Category Archives: Deburring Machines

Can’t Miss Topics at AeroDef 2017

aerospace

This March 6th- 9th is one of the most important events in aerospace and defense manufacturing. AeroDef takes place in Fort Worth, Texas at the Fort Worth Convention Center.  This city just so happens to be the epicenter of some of the top OEMs in the country for the aerospace and defense industry, including industry leaders like Lockheed Martin with their Aeronautics Fort Worth facility. With all its promising conferences and tours, here is a list of the “must see” topics at this year’s AeroDef.

Composites

Composites are becoming cheaper to make, more efficient to produce, and constantly increasing in quality. Whether you’re just starting to apply composite production in your manufacturing process, or looking for new approaches towards in automated picking, AeroDef has the conference for you. Each of the four days has a composite-based conference depending on your interest and schedule. Check the schedule out here.

Cyber Security Systems

As information technology in the workplace becomes more and more digitized and organized within internal and external company systems, there is, of course, a concern for security and threat identification within the production process. These security challenges can be quite complex, so AeroDef has plenty of conferences on the subject for you to protect your network.

Additive Manufacturing and 3D printing

Additive manufacturing is one of the most significant innovations of the manufacturing industry and much more so in the aerospace and defense industry. 3-D printing has brought with it a plethora of ideas and novel approaches to aeronautics and companies are taking advantage of these innovations. There will plenty of discussion on the subject, including one by Lockheed Martin on March 7th. Be sure to check out all you can!

Triumph Tours

One of the most exciting aspects of AeroDef is the tours. A few goliaths of the industry will be opening their doors, including Triumph Aerostructures on March 6th from 12:30- 4:00 pm. This is a chance to check out how the large global manufacturers approach the manufacturing process and apply innovative and new technologies. You shouldn’t miss it!

If this year’s AeroDef is as promising as other years, you’ll reap the benefits by attending these specific conferences that are taking place throughout the 4-day summit. There will certainly be a plethora of exhibits to check out while you’re waiting for that next conference to start. So, check out the floor plans beforehand and see what you’d be interested. Organize your time and strategize which events you’d like to attend by checking out all the details on Aerodefevent.com.

This article brought to you by The Cleveland Deburring Machine Company. CDMC can provide a deburring solution for gears, sprockets, aerospace and defense, power transmission, powdered metals, fluid power and custom deburring applications. Our no-charge application evaluation includes a detailed report and process description in as little as 3 to 5 business days. Contact CDMC today for a deburring machine that’s right for you.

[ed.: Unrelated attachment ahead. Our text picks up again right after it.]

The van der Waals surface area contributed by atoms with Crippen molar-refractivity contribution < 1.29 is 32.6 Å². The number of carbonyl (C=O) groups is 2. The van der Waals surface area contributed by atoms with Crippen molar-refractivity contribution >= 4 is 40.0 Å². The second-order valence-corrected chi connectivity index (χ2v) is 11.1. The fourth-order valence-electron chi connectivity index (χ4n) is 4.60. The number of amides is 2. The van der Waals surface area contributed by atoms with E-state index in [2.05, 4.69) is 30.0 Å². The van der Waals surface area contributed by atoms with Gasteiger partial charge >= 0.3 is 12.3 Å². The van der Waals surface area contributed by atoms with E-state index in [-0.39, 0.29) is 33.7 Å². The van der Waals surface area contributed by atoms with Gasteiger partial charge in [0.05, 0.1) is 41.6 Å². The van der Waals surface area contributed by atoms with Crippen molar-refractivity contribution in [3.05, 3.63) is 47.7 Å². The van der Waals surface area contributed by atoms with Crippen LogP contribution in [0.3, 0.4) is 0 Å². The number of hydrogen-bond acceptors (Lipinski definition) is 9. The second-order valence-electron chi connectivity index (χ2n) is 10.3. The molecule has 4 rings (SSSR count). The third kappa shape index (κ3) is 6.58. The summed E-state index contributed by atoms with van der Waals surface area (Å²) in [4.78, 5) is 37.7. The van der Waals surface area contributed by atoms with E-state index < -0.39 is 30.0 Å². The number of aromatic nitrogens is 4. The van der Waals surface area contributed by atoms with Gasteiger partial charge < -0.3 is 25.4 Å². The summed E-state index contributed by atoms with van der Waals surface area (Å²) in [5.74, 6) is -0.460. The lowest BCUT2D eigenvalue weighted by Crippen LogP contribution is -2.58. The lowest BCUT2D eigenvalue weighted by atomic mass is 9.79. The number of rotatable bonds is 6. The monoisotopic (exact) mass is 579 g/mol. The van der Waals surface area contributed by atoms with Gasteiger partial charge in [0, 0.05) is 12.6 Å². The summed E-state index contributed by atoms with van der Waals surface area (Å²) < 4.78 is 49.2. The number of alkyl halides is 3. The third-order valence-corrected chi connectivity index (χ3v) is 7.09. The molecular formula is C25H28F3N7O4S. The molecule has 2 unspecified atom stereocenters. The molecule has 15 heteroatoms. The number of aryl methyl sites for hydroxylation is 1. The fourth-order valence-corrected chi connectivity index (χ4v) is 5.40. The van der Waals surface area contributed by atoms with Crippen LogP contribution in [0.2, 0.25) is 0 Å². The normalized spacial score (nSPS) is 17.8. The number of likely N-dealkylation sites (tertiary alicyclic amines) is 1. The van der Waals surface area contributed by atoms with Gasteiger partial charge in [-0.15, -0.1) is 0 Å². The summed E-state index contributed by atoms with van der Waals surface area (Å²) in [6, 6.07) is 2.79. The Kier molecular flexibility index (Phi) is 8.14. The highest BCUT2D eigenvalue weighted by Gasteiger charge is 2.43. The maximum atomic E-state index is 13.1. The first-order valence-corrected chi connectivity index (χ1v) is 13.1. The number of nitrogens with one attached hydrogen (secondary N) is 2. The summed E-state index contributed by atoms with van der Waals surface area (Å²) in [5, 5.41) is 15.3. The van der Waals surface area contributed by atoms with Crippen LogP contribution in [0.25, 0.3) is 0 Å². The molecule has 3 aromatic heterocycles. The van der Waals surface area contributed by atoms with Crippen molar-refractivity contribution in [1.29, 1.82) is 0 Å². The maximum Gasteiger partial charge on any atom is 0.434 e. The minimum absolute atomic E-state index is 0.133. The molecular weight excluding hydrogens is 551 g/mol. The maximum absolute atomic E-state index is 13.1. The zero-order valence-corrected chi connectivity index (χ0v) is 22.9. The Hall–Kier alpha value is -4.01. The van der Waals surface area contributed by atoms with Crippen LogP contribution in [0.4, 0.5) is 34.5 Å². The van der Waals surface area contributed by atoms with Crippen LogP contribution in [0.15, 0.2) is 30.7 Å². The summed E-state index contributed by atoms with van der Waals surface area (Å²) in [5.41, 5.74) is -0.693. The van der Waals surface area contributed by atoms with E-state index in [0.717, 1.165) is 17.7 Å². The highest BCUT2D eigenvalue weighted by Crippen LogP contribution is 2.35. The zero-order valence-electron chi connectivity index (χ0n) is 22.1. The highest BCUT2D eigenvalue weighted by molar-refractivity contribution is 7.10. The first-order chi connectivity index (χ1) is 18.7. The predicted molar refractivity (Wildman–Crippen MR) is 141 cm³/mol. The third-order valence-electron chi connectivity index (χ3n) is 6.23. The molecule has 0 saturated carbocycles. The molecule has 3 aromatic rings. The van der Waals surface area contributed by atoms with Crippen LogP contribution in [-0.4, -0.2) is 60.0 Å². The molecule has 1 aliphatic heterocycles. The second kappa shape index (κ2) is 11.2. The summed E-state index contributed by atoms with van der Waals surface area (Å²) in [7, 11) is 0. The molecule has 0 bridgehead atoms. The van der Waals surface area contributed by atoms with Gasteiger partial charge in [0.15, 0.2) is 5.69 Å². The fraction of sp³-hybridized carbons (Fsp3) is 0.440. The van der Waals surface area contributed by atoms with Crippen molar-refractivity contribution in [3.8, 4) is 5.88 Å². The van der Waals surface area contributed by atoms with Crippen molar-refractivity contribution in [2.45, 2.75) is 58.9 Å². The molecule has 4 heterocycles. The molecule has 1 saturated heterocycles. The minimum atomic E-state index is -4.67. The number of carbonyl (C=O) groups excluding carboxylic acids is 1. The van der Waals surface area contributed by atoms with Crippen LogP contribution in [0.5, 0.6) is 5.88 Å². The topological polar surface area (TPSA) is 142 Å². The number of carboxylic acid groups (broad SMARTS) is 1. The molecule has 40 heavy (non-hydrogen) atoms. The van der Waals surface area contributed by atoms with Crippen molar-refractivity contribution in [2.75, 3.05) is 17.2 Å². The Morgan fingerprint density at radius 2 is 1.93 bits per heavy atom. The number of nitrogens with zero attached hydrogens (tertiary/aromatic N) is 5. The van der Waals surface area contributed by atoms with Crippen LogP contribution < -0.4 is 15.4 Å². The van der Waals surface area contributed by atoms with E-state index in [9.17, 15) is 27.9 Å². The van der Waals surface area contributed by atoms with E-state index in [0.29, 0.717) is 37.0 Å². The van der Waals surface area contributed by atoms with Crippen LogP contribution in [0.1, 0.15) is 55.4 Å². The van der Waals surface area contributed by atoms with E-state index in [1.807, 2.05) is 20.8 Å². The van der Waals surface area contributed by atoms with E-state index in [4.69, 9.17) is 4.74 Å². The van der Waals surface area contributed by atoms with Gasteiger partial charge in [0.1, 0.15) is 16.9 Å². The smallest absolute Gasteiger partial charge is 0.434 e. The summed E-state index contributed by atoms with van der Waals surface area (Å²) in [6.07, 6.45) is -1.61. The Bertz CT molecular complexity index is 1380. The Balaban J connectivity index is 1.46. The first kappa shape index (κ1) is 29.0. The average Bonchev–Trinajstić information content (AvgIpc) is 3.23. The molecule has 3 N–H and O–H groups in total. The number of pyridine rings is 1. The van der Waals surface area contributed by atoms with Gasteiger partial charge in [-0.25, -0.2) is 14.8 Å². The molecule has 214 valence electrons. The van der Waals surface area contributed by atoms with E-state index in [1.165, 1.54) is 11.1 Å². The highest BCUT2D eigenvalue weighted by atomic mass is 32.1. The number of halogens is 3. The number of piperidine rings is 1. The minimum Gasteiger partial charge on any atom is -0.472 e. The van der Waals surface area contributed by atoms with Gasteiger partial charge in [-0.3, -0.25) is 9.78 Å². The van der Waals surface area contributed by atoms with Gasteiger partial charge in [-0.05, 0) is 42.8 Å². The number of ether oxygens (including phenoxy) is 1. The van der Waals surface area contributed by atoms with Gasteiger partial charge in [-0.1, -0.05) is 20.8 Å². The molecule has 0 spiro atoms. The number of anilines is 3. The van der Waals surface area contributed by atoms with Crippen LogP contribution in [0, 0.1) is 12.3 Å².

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Solving the Skills Gap by Putting Veterans to Work

veterans in manufacturing

While manufacturers are hyper aware of the US skills gap mentioned in previous posts, it’s not something the public is familiar with. More than 80 percent of manufacturers report they cannot find people to fill their skilled production jobs. And while there are plenty of millennials in need of jobs, the manufacturing industry relies on the type of loyalty and devotion to a company that is necessary to withstand extensive skills and safety training. Unfortunately, current working culture influences the majority to jump companies in search of advancement. In some industries, this is without much consequence; our industry is an exception.

As a country, however, we are extremely loyal. We understand the value of American manufacturing, treasuring the knowledge that our products are made at home. To mend glaring contradiction between American values needs and workforce culture, it is clear the industry must attract quality candidates with the existing or transferable skills necessary to remain competitive in the global marketplace.

The self-evident solution to the problem is to unleash the power of our most loyal and underutilized workforce demographic: Our military Veterans. Each month, thousands of servicemen and women transition to civilian life who demonstrate both technical aptitude and exceptional work ethic.

Technical Skills

As arguably the strongest military in the world, who is more acquainted with advanced technical machinery than the United States armed forces? Our service members’ skills are easily transferred as they are taught how to operate and maintain state-of-the-art equipment. Not to mention, they understand the consequences of failed machines.

Trusted Reliability

Veterans know how to accomplish tasks on-time despite any mounting pressure or stress. They have a proven track record of coming to work every day and persisting through tedious tasks. When faced with adversity, they search for guidance and resources rather than giving up. They are willing to work hard for great rewards. This results in learning complicated skills and concepts faster than the average new employee.

Respect for Procedure